The Stream Model of Sexual and Interpersonal Violence Prevention and Response outlined below can help people think about prevention and response in both upstream and downstream programs. While downstream efforts, such as responding to violence and violations, are vital, institutions should also be constantly looking upstream to bring new programming and policies online that reduce the number of incidents that require a response.
In short, it is not enough to strengthen resources to respond to violence. Federal law requires, and the current times and our educational mission demand, that higher education lead the way in developing, studying and implementing prevention programming so as to lower the incidents of these crimes and violations on and off the campus. Colleges and universities must work to ensure that their efforts not only to respond to and increase reporting about assaults but also to ultimately prevent them are consistently moving forward.
Joseph Storch is an associate counsel and chair of the student affairs practice group in the State University of New York's office of general counsel. The views expressed here are his own.
After each college shooting, we are left wondering, “How could have this tragedy been prevented?” Unfortunately, that is not an easy question to answer.
Each college shooting is distinct when it comes to the shooter’s motivation, the identities of victims and the readiness of the institution to respond to the attack. However, according to research by the U.S. Secret Service, the Federal Bureau of Investigation and the Department of Education, someone often is aware that a person is planning an attack before it occurs yet does not effectively intervene. If all threats of violence were taken seriously and reported, preventing attacks on campuses would be much more possible.
As a salient example of this, Hartnell College in Salinas, Calif., recently averted a probable tragedy when someone reported to the police that a student was talking about shooting up the institution. In that case, police and mental-health professionals worked together to evaluate the student and found him to be a credible threat to campus safety, with both the means and the desire to cause harm. They subsequently detained him and placed him under psychiatric care.
The reality is that we always hear about the tragedies and hardly ever hear about the campus officer who de-escalates a dangerous situation, the psychologist who prevents a murder or suicide, or the student who reports a rancorous roommate to the dean of students because of safety concerns. How many people have heard about the averted shooting at Hartnell College compared to the tragedy that occurred several months ago at Umpqua Community College, where nine students were killed?
In the aftermath of the 2007 Virginia Tech shooting, colleges have improved their information-sharing procedures and put in place better violence-prevention safeguards. Campus police, mental-health professionals and student affairs officers now work together to mitigate threats of violence. Such professionals are trained to identify potentially violent students, and they employ research-based threat-assessment protocols.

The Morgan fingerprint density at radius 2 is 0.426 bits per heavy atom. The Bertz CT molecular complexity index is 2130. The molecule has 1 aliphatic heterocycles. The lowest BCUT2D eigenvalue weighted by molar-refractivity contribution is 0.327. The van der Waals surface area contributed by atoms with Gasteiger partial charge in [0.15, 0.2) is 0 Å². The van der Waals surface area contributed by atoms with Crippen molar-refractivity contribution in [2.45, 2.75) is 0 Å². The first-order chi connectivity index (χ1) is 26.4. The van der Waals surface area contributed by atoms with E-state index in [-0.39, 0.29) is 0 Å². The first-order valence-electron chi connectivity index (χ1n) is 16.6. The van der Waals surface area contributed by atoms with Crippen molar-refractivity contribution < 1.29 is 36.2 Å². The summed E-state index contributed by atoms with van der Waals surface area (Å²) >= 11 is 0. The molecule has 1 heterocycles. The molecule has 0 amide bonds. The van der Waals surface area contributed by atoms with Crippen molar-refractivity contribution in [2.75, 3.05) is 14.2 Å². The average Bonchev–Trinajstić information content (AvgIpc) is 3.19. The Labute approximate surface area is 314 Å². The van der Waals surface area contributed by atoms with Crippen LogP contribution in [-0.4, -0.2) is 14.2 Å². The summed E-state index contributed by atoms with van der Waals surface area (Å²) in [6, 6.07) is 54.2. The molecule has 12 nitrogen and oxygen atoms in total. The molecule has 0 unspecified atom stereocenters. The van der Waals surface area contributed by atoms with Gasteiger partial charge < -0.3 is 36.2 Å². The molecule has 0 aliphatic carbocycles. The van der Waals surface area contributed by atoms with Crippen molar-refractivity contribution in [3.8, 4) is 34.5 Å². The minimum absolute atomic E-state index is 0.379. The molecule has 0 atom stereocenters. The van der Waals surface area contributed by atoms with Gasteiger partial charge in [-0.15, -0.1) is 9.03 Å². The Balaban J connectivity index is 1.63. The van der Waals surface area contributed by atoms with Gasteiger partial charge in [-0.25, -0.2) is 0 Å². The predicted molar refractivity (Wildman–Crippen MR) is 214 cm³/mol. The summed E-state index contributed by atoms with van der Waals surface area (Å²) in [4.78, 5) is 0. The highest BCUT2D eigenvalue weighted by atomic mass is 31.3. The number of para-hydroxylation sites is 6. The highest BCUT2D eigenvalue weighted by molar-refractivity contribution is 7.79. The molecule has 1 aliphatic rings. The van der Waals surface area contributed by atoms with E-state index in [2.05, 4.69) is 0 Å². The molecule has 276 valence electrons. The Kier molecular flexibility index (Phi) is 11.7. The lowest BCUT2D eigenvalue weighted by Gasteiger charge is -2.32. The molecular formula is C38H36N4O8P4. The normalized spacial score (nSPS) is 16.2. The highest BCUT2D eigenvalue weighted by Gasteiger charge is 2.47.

They are better prepared than ever to protect college communities. But they still need something more. They need people who hear about a potential violent act to come forward and say something about it.
It takes courage to come forward and report a potentially violent student. However, not doing so literally can cost lives.
Common barriers that keep people from reporting threats of violence include:
not trusting authority figures
worrying about being perceived as a “snitch”
being afraid of being personally targeted by a perpetrator
worrying that the person being reported will get in serious trouble, and
expecting that college administrators will not take the threat seriously.
Research that I reported in the Journal of School Violence and Psychology of Violence discusses ways to reduce these barriers. What I found was that ensuring a healthy climate is the core of effective violence prevention on college campuses. Essentially, people’s willingness to report threats of violence increases when they feel connected to the campus community, have confidence in college administrators and trust campus police officers. If every person on the campus community feels engaged and connected, they will work to protect each other’s safety and well-being.
Colleges can do a lot to make students feel connected and engaged. Some obvious and relatively easy actions include hosting frequent social events that encourage student, faculty and staff members to mingle; supporting a diverse array of clubs and recreational opportunities; and openly celebrating diversity. Also, while colleges are good at sponsoring events that resonate with involved students, such as members of fraternities and sororities, they need to think creatively about how they can support and engage all students -- even and especially those not affiliated with a formal campus organization. Nobody should feel isolated or like a loner at college.
In addition, colleges can encourage people to report threats by having anonymous telephone tip lines and maintaining the confidentiality of those who call or write in. In this regard, as early as at freshman orientation, colleges should proffer the message that students should report a threatening peer and provide them with information on the tip line. Furthermore, colleges should also send the clear message that reporting a threat does not necessarily mean that the person being reported will get in trouble. They can emphasize that, instead, professionals who also have in mind the interests and rights of the person being reported, as well as the safety of the campus community, will evaluate him or her carefully and make thoughtful decisions.